2. The Road Less Traveled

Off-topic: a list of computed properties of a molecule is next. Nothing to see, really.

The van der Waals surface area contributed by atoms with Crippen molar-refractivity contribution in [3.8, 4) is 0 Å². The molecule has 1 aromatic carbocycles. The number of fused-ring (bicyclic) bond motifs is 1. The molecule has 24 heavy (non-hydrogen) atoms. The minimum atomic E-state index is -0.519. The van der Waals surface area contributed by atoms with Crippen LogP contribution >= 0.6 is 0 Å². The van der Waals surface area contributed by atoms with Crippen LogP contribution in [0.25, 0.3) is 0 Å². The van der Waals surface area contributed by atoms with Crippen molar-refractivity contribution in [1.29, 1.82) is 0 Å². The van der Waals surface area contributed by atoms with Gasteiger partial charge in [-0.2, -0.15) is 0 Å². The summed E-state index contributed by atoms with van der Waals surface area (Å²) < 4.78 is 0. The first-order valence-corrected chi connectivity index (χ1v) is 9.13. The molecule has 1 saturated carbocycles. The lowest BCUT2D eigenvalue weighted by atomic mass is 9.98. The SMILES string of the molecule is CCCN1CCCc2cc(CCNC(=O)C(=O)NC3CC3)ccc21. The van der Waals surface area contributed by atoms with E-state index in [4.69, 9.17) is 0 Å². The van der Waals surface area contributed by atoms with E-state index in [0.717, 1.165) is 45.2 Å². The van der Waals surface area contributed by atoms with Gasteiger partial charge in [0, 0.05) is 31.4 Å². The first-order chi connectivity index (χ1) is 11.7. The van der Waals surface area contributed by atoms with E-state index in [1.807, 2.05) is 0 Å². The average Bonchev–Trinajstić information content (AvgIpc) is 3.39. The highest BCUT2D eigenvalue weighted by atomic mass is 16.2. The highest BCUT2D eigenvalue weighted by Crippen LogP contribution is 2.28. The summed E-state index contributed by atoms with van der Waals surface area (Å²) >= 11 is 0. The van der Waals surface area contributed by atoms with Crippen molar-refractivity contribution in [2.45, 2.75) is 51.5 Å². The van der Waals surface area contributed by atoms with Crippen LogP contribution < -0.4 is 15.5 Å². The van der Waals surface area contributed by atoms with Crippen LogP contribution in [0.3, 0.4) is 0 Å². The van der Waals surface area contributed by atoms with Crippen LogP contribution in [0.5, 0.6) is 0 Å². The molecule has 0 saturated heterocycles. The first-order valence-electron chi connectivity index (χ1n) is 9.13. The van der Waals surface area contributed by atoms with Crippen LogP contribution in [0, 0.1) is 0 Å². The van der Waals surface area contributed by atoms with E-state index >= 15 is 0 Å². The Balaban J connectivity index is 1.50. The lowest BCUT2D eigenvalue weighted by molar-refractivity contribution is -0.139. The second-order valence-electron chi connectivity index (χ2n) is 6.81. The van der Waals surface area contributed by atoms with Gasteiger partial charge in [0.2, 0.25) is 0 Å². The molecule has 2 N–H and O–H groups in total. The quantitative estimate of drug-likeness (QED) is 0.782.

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17 chapter 2 The Road Less Traveled Two roads diverged in a wood, and I I took the one less traveled by, And that has made all the difference. —Robert Frost, from “The Road Not Taken” More than strength or perseverance, Bob Straub always credited his success in life to good luck. “I’ve had a lot of good luck, and the best luck I’ve probably had in my whole life was meeting my wife on the top of a mountain in New Hampshire, having the chance to go to a good college like Dartmouth, and then having the good luck of having a good family and good jobs—and there’s nothing more to it than that. Even getting into politics was luck and even getting elected state treasurer was luck. It’s been luck so much.”1 Surely it seemed that way to him as a young man and perhaps even more so years later. Looking in from the outside, one could ascribe his growing successes partly to good fortune, but just as much to following heartfelt choices. It was in enduring his setbacks and overcoming his difficulties and recognizing his opportunities that Bob, like any successful person, moved forward when times got difficult. But Bob was right. Without a doubt, the luckiest break Bob Straub ever got in all his years was a chance meeting in August of 1941 with a camp counselor, an incoming freshman at Smith College named Patricia Stroud, and her brood of young campers on a steep path in the mountains of New Hampshire. Straub was a sophomore at Dartmouth College by then, working for his second summer at Dartmouth’s Summit House on the top of Mt. Moosilauke. Straub cut a striking figure, six foot four, tanned, in terrific shape from working hard all summer, and carrying a large, impressive pack board. Describing the scene years later, while fingering that pack, a striking object— easily mistaken for a Native American artifact—which he had made by hand by bending soaked hickory wood and fitting it with canvas, he would laugh, “Pat didn’t know that the box I had lashed to the back didn’t have anything in it.” He had carried his laundry down to a woman in nearby Glencliff and was 18 Standing at the Water’s Edge walking back with an empty pack up to the lodge.2 It may not have been love at first sight, but she couldn’t help being impressed. He shyly noticed her as well. Little did either of them know that this chance meeting would lead to a lifelong love and a close marriage. Prior to that sunshine-dappled day in 1941, Straub had spent two productive and exciting years in Hanover, studying with some of the country’s brightest and best-prepared students. Though Dartmouth, like other Ivy League schools, attempted to broaden its student body, it was mostly made up of young men from the better East Coast preparatory schools. Dartmouth, like many colleges of its day, was not coeducational in the fall of 1939, and unlike many of the Ivy League schools, it didn’t have a sister institution for women nearby. This environment of privileged young men was a new one for Straub, but his year off working and traveling had toughened him to new experiences and he soon found he was able to compete well enough, receiving better than average grades, in the company of his more socially advantaged peers.3 Straub was unsure what to specialize in initially, though he thought, even then, he might pursue a career in politics, or in the law, as his father had done.4 He soon found himself involved in the campus’ Roosevelt Club, supporting President Franklin Roosevelt’s second reelection bid in 1940 against Republican Wendell Willkie. This was Straub’s first overt political action and would have been something of a traitorous act to his diehard Republican mother, had she known about it.5 Straub continued to hold tight to his egalitarian beliefs. On October 29, just before Roosevelt’s landslide victory, Dartmouth’s student newspaper published a barbed letter from Straub, chastising a previous writer, a Mr. Barstow. Barstow, an opponent of military conscription, made reference to the “extreme prevalence” of prostitutes and venereal disease, making the military “draft highly undesirable,” and calling soldiers “robots instead of men.” Straub chided, “surely Mr. Barstow doesn’t feel it would be more contaminating to live with the sons of...


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